Typhoon Mawar tore through the US Pacific territory of Guam, leaving much of the island of about 150,000 people without power, with minor injuries but reportedly no fatalities, according to the office of Governor Lou Leon Guerrero (D). The Northern Mariana Islands were also impacted to a lesser degree by the typhoon, mostly on the island of Rota.
The Guam Homeland Security of Civil Defense released an extreme wind warning that was still in effect Thursday morning for the northeastern part of the island. Widespread destructive winds of 115 to 140 mph extended southward to the Dededo village as officials urged residents to remain indoors. The storm had winds equivalent to that of a category 4 Atlantic hurricane.
“We are still receiving phone calls on flooding, water coming through [people] doors, and doors breaking off,” said Bryan Hong of the National Weather Service. He urged residents to continue to remain indoors as updates regarding the hurricane are ever-changing. The island experienced heavy rain and is now dealing with utility outages and supply shortages.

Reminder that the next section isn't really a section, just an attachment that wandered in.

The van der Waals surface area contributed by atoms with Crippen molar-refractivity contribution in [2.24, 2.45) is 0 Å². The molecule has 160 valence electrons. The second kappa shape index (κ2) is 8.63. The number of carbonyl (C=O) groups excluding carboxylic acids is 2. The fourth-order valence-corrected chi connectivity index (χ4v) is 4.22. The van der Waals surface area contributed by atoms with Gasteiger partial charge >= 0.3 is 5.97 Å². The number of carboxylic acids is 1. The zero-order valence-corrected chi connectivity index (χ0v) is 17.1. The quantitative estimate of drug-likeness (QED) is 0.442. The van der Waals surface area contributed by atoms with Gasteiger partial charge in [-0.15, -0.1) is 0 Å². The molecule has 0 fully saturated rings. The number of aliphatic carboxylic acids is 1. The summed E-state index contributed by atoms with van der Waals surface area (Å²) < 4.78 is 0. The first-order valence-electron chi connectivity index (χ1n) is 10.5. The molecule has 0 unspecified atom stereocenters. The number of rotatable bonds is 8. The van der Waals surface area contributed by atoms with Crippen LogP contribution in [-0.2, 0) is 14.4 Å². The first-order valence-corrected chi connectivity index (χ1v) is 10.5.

According to CNN, despite the Mariana Islands’ location in the West Pacific Ocean, an area prone to tropical cyclones, a direct hit from a storm of this strength has only happened around eight times in the last 75 years. However, as the threat of climate change becomes direr, so does the strength, rain rate, average sea level, and, therefore, storm surge.
The probability of dangerous or even catastrophic weather events such as this one is becoming more and more common, and islands such as the US territory are the most vulnerable. Barrier island land exposed to hurricanes often means a loss of significant areas of beach and marsh.
High winds and water from storms lead to the destruction of homes, businesses, and crops, public infrastructure may also be compromised, and people may suffer serious injuries or even loss of life.
In the case of Typhoon Mawar, even though the storm did not directly hit the island, most of the island lost power. According to a statement on Facebook by the Guam Power Authority, nearly all of the circuits were impacted by the storm, and only about 1,000 of its 52,000 customers had electricity at one point. In neighboring Rota, power had been restored by the Commonwealth Utilities Corporate to 79% of its customer base on the island by May 29. Relief efforts are underway in both territories following the passage of the storm, which strengthened into super typhoon status soon after passing through the area.